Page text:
Teens by definition are know-it-alls. Any parent that currently has a teen or has endured a teen knows exactly what I’m talking about.
You say, “Left” she says, “Right.” You say, “Up” he says, “I wasn’t listening.”
So when summer rolls around, and that lovable, contrarian know-it-all is around the house all day, many parents are ready to drive their teen to the nearest McDonalds and drop them off for work.
But is this a good idea? Should your teen get a summer job?
Research by the Pew Research Center shows the decline of teens working during the summer. In the 1970’s and 1980’s most teens could be expected to work part-time for at least a portion of the summer. During the summer of 2014, less than 20% of 16 and 17 year olds held a summer job.
Pew researchers offer the following possible explanations for the decline: fewer low-skill, entry-level jobs than in decades past; more schools restarting before Labor Day; more students enrolled in high school or college over the summer; more teens doing unpaid community service work as part of their graduation requirements or to burnish their college applications; and more students taking unpaid internships, which the Bureau of Labor Statistics does not consider being employed.
All these statistics are well and good, but what about your teen? Parents need to sit with their child and honestly discuss whether he is ready for the responsibility of working at a job. If the answer is yes, the discussion needs to progress to the type of job your teen could do. Parents need to focus on the logistics of getting their child to the location. Does he have access to a car? Public transportation? A bicycle?
In a perfect world, a teen would take a job in a field of possible career interest. If she is interested in animals, take a job with a vet. If she is interested in teaching, work with children as a summer camp counselor.
But more realistically, your child does not know what she wants to do 10 years from now. And even if she does, often times these jobs are not available; at least not for pay.
So let’s focus on the benefits of your teen electing to work this summer at any job such as a retail worker, an ice cream scooper or a lifeguard.
Time management skills
Your teen will be responsible for showing up at a specific time and completing his share of the job. He will also need to manage his time outside of work with friends and other summer activities.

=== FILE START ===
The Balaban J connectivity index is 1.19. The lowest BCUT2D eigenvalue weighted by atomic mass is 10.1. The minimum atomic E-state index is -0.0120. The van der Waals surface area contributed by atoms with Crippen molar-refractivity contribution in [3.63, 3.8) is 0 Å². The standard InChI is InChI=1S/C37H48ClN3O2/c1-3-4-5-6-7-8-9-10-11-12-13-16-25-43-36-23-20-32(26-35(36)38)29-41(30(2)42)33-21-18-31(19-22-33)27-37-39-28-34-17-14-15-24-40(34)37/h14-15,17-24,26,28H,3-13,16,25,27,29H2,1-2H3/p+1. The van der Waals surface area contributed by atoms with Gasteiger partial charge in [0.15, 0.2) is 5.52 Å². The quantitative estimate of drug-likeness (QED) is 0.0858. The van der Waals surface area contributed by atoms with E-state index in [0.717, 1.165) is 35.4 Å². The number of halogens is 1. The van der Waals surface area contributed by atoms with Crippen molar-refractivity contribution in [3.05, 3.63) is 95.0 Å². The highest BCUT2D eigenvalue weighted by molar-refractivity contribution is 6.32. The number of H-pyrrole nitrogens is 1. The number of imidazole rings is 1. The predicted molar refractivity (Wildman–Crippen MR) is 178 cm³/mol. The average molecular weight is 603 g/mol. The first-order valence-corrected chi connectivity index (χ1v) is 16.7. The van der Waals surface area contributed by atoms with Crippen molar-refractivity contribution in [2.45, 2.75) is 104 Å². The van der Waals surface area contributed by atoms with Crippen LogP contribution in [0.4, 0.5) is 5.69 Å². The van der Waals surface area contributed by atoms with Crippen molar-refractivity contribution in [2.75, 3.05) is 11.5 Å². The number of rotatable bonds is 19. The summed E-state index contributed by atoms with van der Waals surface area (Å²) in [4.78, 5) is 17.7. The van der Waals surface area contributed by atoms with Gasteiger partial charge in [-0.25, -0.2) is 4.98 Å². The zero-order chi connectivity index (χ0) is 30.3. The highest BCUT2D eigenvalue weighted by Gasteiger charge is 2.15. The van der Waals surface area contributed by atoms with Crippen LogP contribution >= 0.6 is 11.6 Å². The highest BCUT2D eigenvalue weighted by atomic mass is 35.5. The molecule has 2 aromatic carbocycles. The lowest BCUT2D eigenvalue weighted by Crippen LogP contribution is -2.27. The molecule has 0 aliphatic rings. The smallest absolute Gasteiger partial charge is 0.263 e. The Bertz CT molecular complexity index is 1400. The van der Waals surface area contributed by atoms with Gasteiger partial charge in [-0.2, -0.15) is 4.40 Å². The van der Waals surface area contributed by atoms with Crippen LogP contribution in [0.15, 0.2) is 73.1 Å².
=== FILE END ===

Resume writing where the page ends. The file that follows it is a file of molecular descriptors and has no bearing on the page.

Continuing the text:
Even scooping ice cream, a worker can learn valuable job skills. Your teen must get along with his co-workers and the boss. In a retail setting there will be grumpy customers that need to “handled” diplomatically.
Money management skills
We wrote a blog post about Teaching money management skills to kids. A teen working a job and receiving a paycheck must now make choices about his spending. Does he really want that new video game?
As most adults come to realize, networking is a critical tool to success in the business world. One is never too young to begin learning the art and science of networking. Your teen can place this job on her resume and being comfortable calling the boss and asking for a recommendation is a life skill that will benefit her for years.
Less likely to get in trouble
Let’s face it… Teens with too much time and not enough to do WILL find trouble. Channeling all the know-it-all information and energy into a constructive use of time will benefit everyone in the family.
Wrapping it up
Going to work for the first time is a big step in a teen’s life. Discuss the demands and responsibilities of a part-time job with your child before he applies. Consider the logistics of travel. If your teen is ready to step up and work in the real world, there are many life skill-building benefits to be reaped. Summer jobs for teens may be on the decline, but taking one may launch your child into a successful adult life.
David Karch (Learning Specialist with Engage the Brain)